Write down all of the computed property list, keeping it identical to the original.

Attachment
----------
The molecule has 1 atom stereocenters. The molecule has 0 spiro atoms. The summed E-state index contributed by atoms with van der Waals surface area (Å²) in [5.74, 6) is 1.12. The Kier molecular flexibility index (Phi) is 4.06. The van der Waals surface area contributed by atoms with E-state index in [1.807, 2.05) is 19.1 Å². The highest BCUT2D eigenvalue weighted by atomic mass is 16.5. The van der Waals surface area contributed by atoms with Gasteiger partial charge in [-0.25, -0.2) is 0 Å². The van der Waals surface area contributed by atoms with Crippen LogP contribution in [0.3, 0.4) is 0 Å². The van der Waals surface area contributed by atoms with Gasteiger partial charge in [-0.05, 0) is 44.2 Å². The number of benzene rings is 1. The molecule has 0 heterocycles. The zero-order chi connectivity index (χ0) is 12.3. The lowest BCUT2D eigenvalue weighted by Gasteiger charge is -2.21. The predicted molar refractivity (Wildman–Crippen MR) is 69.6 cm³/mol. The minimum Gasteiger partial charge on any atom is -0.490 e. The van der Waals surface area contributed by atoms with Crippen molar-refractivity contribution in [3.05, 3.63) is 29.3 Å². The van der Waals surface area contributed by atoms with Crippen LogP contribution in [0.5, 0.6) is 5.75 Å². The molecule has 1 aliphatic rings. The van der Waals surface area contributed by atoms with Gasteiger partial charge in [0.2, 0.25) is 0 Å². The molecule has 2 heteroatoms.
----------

The molecule has 1 atom stereocenters. The molecule has 0 spiro atoms. The summed E-state index contributed by atoms with van der Waals surface area (Å²) in [5.74, 6) is 1.12. The Kier molecular flexibility index (Phi) is 4.06. The van der Waals surface area contributed by atoms with E-state index in [1.807, 2.05) is 19.1 Å². The highest BCUT2D eigenvalue weighted by atomic mass is 16.5. The van der Waals surface area contributed by atoms with Gasteiger partial charge in [-0.25, -0.2) is 0 Å². The van der Waals surface area contributed by atoms with Crippen LogP contribution in [0.3, 0.4) is 0 Å². The van der Waals surface area contributed by atoms with Gasteiger partial charge in [-0.05, 0) is 44.2 Å². The number of benzene rings is 1. The molecule has 0 heterocycles. The zero-order chi connectivity index (χ0) is 12.3. The lowest BCUT2D eigenvalue weighted by Gasteiger charge is -2.21. The predicted molar refractivity (Wildman–Crippen MR) is 69.6 cm³/mol. The minimum Gasteiger partial charge on any atom is -0.490 e. The van der Waals surface area contributed by atoms with Crippen molar-refractivity contribution in [3.05, 3.63) is 29.3 Å². The van der Waals surface area contributed by atoms with Crippen LogP contribution in [0.5, 0.6) is 5.75 Å². The molecule has 1 aliphatic rings. The van der Waals surface area contributed by atoms with Gasteiger partial charge in [0.2, 0.25) is 0 Å². The molecule has 2 heteroatoms.